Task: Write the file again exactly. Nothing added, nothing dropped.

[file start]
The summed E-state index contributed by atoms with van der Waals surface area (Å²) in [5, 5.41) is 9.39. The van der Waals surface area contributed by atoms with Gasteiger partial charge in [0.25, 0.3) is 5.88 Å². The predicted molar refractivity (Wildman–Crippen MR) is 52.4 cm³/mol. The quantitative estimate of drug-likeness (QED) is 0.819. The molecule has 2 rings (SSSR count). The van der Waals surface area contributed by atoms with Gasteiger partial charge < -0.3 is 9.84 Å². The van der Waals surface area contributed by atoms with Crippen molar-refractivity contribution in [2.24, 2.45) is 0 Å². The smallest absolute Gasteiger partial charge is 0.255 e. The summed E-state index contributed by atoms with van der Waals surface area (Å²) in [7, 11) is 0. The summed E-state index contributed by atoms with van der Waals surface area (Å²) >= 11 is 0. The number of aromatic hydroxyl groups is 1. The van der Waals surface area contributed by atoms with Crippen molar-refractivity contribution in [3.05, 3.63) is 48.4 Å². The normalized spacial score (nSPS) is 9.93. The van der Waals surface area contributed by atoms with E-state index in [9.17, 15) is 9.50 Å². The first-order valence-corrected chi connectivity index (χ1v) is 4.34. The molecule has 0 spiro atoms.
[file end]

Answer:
The summed E-state index contributed by atoms with van der Waals surface area (Å²) in [5, 5.41) is 9.39. The van der Waals surface area contributed by atoms with Gasteiger partial charge in [0.25, 0.3) is 5.88 Å². The predicted molar refractivity (Wildman–Crippen MR) is 52.4 cm³/mol. The quantitative estimate of drug-likeness (QED) is 0.819. The molecule has 2 rings (SSSR count). The van der Waals surface area contributed by atoms with Gasteiger partial charge < -0.3 is 9.84 Å². The van der Waals surface area contributed by atoms with Crippen molar-refractivity contribution in [2.24, 2.45) is 0 Å². The smallest absolute Gasteiger partial charge is 0.255 e. The summed E-state index contributed by atoms with van der Waals surface area (Å²) in [7, 11) is 0. The summed E-state index contributed by atoms with van der Waals surface area (Å²) >= 11 is 0. The number of aromatic hydroxyl groups is 1. The van der Waals surface area contributed by atoms with Crippen molar-refractivity contribution in [3.05, 3.63) is 48.4 Å². The normalized spacial score (nSPS) is 9.93. The van der Waals surface area contributed by atoms with E-state index in [9.17, 15) is 9.50 Å². The first-order valence-corrected chi connectivity index (χ1v) is 4.34. The molecule has 0 spiro atoms.